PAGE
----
Whether you own a house or are looking to buy property, you have to accept that you will have some limits as a homeowner. This limit is all about encumbrance.
What Is an Encumbrance in Real Estate?
An encumbrance is a set of limits regarding how they can utilize the property they are the legal owner. This claim is bought by the party who is not the owner of the property. They are trying to limit the use of the property by the actual owner. This can create a cloud on the title of the property. This type of limit can also allow the property buyer to back out of the sale. And also, the way to seek damages in some jurisdictions.
Effects of Encumbrance
Some encumbrance can affect the value of the property in a way that it becomes unwanted to the clients. Most of them don’t. A zoning law is one example of an issue where it is used positively, the owners welcome it. This is done so the property cannot be used for commercial space. Others can be more troublesome, like liens placed on a property that seeks repayment of debt. Moreover, an encumbrance can affect the transferability of a property. Which will restrict its free use until it is lifted.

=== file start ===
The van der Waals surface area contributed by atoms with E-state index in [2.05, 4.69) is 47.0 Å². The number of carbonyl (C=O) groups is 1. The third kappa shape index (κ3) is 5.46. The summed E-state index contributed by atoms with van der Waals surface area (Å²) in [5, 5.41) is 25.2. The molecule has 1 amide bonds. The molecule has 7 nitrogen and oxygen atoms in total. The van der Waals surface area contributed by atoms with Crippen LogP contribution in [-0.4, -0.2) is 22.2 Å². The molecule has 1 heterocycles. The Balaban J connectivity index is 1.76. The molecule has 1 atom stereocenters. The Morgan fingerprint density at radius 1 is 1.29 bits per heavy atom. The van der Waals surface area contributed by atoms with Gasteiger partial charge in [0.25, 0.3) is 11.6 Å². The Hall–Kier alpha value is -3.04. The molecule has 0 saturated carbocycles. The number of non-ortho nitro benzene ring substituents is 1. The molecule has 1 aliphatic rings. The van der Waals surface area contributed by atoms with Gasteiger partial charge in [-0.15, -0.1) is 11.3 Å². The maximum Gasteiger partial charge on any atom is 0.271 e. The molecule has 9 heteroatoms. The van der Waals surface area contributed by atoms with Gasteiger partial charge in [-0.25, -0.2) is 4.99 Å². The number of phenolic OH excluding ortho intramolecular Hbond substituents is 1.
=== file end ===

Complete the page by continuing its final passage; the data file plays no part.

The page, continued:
Why is this important for real estate owners?
This concept is there to protect the interest of the property owners of the area. Usually, for tax-paying issues, this concept can be used. It is difficult to transfer an encumbered property. So, the property owner has a strong incentive to settle the underlying claim, and doesn’t have to worry about selling the property to others.